Integrating a KMC Chain In a Campagnolo Drivetrain (Good…or…)

Condensed Answer:

KMC chains are compatible with Campagnolo drivetrains when the chain and the cassette are designed for the same number of gears (e.g., 11-speed chain + 11-speed cassette).

It’s also possible to use a chain designed for one extra gear than those on the cassette (e.g., 11-speed chain + 10-speed cassette). For ideal performance, however, it’s recommended to match the components.

Using a chain designed for fewer gears than those on the cassette will result in the rubbing of the chain’s outer plates against the cogs surrounding it.

KMC Chains Are Designed To Be Maximally Compatible With All Brands

KMC chains are designed to be maximally compatible with cassettes and chainrings produced by all brands.

There are two main requirements for compatibility:

  • The chain has to match the number of speeds on the cassette.
  • The chain has to be designed for standard bicycles, not e-bikes.

If those two conditions are met, it can be used on a Campagnolo drivetrain.

Below are lists of KMC chains compatible with the respected Campagnolo drivetrain.

KMC Z8.3
  • 8-speed
8-speed chains
  • 9-speed
9-speed chains
KMC 10-speed
  • 10-speed
DLC 10244g116
10-speed chains
KMC 11-speed
  • 11-speed
DLC 11227g116
11-speed chains
KMC 12-speed
  • 12-speed
DLC 12238g126
12-speed chains

Requirements For Chain and Drivetrain Compatibility

It’s important to know the following principles and dependencies when determining whether a chain can fit in a particular drivetrain.

  • Chains have an inner and an outer width depending entirely on the number of speeds that the chain is designed for.
  • The inner width of 7/8-speed chains is greater than that of 9/10/11/12-speed chains. The inner width of 9/10/11/12-speed chains is the same, however, because the thickness of the cogs doesn’t change much.
2.38mm 7.3mm (Shimano), 7.1mm (SRAM) 
2.38mm 7.3mm (Shimano), 7.1mm (SRAM) 
2.18mm 6.5-7mm 
10 2.18mm 5.88-6mm 
11 2.18mm 5.5-5.6mm 
122.18mm 5.3mm
Chain Dimensions
  • The outer width decreases with each extra gear because cassettes get denser as the number of speeds augments. In other words, cogs don’t change their thickness much but get closer to one another. The goal is to make one hub compatible with more than one type of cassette.
  • Since the inner width doesn’t change much the only way to make the chain thinner is to thin out the outer plates.
  • To avoid rubbing of the chain against the cogs surrounding it, it’s necessary to match the chain’s number of speeds with the cogs on the cassette.
  • If the chain is designed for fewer speeds, it will be too thick for the cassette and will create noise and a poor shifting experience.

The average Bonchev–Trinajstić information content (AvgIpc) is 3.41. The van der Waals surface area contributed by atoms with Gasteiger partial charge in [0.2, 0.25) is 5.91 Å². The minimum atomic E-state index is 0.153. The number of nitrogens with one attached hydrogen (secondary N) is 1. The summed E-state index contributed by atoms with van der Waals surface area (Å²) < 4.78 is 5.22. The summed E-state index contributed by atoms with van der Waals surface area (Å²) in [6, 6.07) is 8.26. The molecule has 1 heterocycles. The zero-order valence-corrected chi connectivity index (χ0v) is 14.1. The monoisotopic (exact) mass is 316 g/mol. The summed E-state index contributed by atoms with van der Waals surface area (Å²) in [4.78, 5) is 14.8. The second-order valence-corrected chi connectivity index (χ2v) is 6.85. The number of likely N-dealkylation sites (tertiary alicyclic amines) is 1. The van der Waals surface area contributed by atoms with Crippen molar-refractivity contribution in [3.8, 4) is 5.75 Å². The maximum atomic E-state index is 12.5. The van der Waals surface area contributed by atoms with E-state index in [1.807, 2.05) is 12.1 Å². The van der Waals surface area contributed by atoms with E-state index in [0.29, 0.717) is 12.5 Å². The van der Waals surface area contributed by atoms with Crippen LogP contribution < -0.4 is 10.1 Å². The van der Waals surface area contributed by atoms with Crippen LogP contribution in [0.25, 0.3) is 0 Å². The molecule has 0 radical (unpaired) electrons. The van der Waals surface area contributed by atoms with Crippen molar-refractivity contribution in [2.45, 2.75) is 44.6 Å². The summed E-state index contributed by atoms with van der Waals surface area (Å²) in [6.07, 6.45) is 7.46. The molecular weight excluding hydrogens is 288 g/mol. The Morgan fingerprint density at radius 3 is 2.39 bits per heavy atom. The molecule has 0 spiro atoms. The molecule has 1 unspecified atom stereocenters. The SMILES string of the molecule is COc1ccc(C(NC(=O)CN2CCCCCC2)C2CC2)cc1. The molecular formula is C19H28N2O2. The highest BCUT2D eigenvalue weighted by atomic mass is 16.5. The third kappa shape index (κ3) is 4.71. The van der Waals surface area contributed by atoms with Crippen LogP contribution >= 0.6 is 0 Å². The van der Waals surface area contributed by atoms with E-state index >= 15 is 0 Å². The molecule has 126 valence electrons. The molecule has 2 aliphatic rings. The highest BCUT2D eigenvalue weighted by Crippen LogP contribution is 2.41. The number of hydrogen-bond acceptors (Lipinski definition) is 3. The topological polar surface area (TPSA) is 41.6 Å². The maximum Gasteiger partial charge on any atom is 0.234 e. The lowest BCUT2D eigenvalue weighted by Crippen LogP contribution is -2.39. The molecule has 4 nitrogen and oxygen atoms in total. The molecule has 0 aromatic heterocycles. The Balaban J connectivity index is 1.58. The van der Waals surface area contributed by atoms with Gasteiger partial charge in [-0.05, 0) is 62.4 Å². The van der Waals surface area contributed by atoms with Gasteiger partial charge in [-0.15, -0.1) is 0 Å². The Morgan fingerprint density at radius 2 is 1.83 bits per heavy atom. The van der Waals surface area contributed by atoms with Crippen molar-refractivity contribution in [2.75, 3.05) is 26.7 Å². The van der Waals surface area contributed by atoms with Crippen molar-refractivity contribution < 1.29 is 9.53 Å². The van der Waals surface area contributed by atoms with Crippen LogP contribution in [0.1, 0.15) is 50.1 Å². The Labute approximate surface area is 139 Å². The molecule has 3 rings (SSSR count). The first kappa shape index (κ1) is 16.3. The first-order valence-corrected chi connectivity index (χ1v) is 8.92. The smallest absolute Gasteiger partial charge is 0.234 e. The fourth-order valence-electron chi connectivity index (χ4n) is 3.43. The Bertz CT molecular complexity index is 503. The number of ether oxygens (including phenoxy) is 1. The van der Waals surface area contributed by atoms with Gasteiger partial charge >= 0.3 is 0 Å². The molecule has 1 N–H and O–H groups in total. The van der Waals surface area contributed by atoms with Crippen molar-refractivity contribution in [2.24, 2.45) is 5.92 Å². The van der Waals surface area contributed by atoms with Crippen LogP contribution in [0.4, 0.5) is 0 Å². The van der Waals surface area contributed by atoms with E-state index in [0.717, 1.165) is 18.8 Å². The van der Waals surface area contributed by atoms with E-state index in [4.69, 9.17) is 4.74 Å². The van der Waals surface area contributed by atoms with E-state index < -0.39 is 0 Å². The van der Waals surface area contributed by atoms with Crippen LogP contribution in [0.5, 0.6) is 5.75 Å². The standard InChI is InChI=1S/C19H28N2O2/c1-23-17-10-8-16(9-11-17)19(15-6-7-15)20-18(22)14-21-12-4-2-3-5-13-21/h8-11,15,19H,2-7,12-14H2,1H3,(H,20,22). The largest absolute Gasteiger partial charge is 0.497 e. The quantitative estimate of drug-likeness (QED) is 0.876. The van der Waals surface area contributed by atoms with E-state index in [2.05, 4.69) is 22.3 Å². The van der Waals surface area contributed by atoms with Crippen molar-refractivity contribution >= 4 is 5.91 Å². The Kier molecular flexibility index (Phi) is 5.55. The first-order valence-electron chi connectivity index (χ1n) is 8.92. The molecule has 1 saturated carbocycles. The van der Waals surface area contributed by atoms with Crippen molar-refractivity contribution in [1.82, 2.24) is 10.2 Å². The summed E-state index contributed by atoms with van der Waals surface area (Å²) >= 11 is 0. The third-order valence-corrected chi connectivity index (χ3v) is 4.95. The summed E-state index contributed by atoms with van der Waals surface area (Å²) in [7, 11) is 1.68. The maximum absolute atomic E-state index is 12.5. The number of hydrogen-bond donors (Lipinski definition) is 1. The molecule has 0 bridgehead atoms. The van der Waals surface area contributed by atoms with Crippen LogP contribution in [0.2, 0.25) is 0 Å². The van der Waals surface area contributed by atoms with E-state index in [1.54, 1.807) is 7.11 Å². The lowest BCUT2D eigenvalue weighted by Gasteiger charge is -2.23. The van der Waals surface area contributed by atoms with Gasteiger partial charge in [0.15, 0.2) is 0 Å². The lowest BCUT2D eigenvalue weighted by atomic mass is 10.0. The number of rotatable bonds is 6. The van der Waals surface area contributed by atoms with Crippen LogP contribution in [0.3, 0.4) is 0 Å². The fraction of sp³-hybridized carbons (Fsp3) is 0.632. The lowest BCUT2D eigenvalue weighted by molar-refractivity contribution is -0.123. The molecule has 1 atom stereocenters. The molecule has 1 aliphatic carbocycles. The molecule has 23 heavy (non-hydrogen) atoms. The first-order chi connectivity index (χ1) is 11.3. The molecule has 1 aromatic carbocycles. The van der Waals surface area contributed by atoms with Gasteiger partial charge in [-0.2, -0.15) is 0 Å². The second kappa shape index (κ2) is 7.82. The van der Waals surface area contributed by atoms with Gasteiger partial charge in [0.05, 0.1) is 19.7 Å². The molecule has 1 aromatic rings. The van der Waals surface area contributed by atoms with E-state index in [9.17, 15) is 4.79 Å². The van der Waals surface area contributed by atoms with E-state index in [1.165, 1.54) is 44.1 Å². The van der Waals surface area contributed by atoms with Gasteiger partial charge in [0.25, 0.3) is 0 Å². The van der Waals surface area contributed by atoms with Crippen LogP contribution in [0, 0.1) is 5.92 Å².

FAQ: Can I use a KMC quick link with a Campagnolo chain?

It’s possible to use a KMC quick-link with a Campagnolo chain as long as the two are designed for the same number of speeds and the quick-link is explicitly described as Campagnolo compatible.

Otherwise, the dimensions will be off and the quick-link won’t be securely installed and will cause rubbing (if it’s too wide).

Some Campagnolo chains might not agree with a basic KMC quick link. For that reason, it’s recommended to check the KMC website to know with greater certainty whether the link that you have is fully compatible with your chain.

One example of such a chain would be Veloce 10-speed. This model requires a KMC 10CR quick-link which is hard to find these days.

In short, it’s possible to use a KMC quick link with a Campagnolo chain, but in at least 50% of the cases, it’s somewhat difficult to find the exact unit that you need.

To save yourself some unnecessary headaches and extra hours of online research stick with the officially recommended Campagnolo quick links if you already have a Campagnolo chain.

Derailleur Trimming

Even if two chains are designed for the same number of gears, they can still have slight dimensional differences. Therefore, it’s not unheard of to experience chain-rubbing after installing a new chain.

Most of the time, it happens because the chain is too close to the front derailleur’s cage. If the rubbing happens when using extreme gear combinations (e.g., large ring + largest cog), then simply avoiding those gears will be enough.

If the rubbing happens even when using the “recommended” gears, it will be necessary to trim the derailleur. This can be achieved via the trim function of the shifter (if there is one) or via the limit screws on the derailleur. You can find more information regarding this issue here.

This Post Has 2 Comments

  1. Graeme King

    Not recommended and voids warranty.
    We have seen damage to Campagnolo front derailleurs from KMC chains which we don’t see where Campagnolo chains are used -0 ditto the reverse surfaces of chainrings.

    1. B.Writer

      Thank you for your comment. 🙂

      What would cause this to happen? If the derailleur is set correctly, there shouldn’t be rubbing in standard gear ranges. People have used KMC chains and Campagnolo with a decent amount of success.

      In what drivetrain (10/11…etc.) have you witnessed damage to the derailleur from a KMC chain?

      Obviously, it’s always best to use the original chain, but some people may not have access to one at their location.

      Thank you for your help.

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